cover image Back When You Were Easier to Love

Back When You Were Easier to Love

Emily Wing Smith. Dutton, $16.99 (304p) ISBN 978-0-525-42199-3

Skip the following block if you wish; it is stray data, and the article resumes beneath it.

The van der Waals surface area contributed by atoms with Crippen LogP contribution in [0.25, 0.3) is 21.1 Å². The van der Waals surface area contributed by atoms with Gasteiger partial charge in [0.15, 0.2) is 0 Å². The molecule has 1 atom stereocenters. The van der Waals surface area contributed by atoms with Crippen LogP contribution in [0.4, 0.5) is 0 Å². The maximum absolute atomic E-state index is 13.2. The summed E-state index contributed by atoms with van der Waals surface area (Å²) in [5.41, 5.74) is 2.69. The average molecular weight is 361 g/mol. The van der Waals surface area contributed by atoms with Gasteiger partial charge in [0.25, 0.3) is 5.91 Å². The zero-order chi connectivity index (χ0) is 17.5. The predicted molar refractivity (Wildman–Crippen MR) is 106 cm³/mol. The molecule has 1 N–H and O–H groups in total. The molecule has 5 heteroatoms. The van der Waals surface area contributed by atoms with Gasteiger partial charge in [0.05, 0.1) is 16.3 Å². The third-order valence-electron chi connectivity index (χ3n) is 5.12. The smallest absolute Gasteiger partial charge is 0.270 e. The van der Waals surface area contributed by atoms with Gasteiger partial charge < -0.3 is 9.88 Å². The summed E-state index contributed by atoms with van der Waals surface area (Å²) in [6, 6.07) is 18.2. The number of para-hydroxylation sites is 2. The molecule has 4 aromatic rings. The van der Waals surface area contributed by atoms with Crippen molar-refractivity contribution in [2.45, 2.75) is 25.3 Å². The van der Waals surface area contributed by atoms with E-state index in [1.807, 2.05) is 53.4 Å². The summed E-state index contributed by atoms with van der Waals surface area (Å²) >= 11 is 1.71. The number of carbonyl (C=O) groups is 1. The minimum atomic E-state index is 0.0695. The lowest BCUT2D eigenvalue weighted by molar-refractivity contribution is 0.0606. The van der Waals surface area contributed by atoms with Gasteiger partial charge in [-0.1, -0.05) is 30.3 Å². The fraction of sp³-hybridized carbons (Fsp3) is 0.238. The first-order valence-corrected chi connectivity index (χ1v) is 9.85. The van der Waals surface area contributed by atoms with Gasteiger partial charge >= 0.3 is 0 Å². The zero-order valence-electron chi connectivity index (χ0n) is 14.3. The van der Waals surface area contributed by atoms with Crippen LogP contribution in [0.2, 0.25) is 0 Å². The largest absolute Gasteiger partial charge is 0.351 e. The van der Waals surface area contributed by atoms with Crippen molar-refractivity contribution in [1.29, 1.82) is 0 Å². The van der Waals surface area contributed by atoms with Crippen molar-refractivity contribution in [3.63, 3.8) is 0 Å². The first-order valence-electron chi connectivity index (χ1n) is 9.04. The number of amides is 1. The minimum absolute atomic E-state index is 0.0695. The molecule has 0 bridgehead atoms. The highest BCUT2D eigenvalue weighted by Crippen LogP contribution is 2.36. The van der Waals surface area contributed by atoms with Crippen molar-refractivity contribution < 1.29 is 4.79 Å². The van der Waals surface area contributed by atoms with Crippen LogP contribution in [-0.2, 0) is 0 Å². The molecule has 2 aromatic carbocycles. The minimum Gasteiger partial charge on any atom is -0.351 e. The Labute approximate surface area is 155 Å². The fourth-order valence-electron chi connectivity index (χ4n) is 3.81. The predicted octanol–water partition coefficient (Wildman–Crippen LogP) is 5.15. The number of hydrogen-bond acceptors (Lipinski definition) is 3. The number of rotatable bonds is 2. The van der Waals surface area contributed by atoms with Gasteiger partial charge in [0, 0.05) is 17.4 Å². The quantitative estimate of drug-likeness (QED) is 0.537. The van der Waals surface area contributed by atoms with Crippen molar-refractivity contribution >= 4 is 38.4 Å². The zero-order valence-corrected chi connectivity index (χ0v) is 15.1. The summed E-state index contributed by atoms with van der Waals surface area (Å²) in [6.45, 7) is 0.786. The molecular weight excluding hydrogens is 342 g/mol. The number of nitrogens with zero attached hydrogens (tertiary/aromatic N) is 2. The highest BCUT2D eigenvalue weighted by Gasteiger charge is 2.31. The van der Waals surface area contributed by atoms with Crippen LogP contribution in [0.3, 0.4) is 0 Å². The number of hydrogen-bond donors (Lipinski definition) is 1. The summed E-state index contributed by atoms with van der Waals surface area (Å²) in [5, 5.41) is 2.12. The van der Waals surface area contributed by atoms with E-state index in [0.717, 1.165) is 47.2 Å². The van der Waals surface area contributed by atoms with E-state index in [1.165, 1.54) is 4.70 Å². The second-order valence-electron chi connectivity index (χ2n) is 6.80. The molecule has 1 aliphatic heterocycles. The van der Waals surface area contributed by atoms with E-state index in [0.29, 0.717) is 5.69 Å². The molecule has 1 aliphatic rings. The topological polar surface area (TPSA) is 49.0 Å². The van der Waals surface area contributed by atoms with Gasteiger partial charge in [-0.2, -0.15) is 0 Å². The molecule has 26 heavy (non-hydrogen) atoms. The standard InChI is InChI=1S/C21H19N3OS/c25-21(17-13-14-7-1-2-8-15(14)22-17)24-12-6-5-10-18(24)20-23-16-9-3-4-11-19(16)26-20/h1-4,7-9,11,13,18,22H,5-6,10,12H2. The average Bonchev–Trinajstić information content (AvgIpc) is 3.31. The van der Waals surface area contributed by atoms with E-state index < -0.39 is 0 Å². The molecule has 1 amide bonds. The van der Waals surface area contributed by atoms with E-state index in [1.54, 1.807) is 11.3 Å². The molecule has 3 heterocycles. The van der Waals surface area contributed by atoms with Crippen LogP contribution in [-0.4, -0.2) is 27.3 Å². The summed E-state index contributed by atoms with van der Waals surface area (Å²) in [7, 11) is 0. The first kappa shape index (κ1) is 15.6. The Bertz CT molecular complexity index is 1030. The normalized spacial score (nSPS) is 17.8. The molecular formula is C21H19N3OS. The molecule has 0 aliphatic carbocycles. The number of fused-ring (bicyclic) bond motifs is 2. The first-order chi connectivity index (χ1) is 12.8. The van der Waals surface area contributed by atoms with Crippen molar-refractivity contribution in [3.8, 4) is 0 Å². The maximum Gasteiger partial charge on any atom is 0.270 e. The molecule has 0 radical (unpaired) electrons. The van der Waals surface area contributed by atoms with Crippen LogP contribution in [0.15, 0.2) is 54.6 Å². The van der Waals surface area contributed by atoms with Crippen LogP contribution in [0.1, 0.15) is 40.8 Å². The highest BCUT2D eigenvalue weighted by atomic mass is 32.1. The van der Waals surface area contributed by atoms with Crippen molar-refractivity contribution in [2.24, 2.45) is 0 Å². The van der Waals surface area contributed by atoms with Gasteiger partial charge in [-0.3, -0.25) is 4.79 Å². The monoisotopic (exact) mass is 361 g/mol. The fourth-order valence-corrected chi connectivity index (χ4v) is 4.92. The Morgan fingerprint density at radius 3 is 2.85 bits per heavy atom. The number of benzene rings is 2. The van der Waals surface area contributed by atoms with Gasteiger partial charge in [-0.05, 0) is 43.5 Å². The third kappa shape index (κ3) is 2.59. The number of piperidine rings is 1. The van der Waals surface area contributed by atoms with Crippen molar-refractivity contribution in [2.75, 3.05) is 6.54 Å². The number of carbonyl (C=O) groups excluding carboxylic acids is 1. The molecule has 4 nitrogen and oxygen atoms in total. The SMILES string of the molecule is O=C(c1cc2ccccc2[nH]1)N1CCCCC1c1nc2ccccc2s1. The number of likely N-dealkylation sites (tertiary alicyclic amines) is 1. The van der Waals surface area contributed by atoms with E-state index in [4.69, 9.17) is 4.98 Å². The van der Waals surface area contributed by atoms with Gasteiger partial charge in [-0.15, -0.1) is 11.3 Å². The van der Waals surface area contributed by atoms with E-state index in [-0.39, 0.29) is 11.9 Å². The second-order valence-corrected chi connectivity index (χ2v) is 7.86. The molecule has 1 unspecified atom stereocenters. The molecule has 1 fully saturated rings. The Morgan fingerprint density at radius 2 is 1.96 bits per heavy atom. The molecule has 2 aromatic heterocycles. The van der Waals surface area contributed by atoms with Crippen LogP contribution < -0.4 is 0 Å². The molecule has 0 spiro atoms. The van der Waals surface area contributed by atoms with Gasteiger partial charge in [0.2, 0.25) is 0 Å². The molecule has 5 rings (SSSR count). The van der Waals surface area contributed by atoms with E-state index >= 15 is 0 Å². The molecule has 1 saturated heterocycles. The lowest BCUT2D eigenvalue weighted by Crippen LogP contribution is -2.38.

Joy can't accept that her boyfriend, Zan, has gone to California (where she is from originally) and left her to fend for herself in boring Haven, Utah. She blames her goody-two-shoes Mormon peers for driving him away, even though both she and Zan are Mormon, too. Lurking beneath Joy's sadness and anger at everyone around her (especially Noah, Zan's "Golden Boy" best friend who won't leave her alone) Joy suspects that maybe it wasn't everybody else that drove Zan away%E2%80%94maybe it was her. Joy's story unfolds in short, essaylike vignettes that fill in her personal history, while leaving certain aspects of her life (like her relationship with her parents and the circumstances of their move to Haven) largely unexamined. But Smith (The Way He Lived) effectively reconstructs Zan and Joy's relationship, building tension toward the moment when Joy ultimately faces him again. Despite her vulnerability, Joy's voice is sturdy, and her articulations about loss and belief are thoughtful and often moving. Self-acceptance and both the comforts and restrictions of the Mormon religion and identity are central themes in this sweet story. Ages 12%E2%80%93up. (Apr.)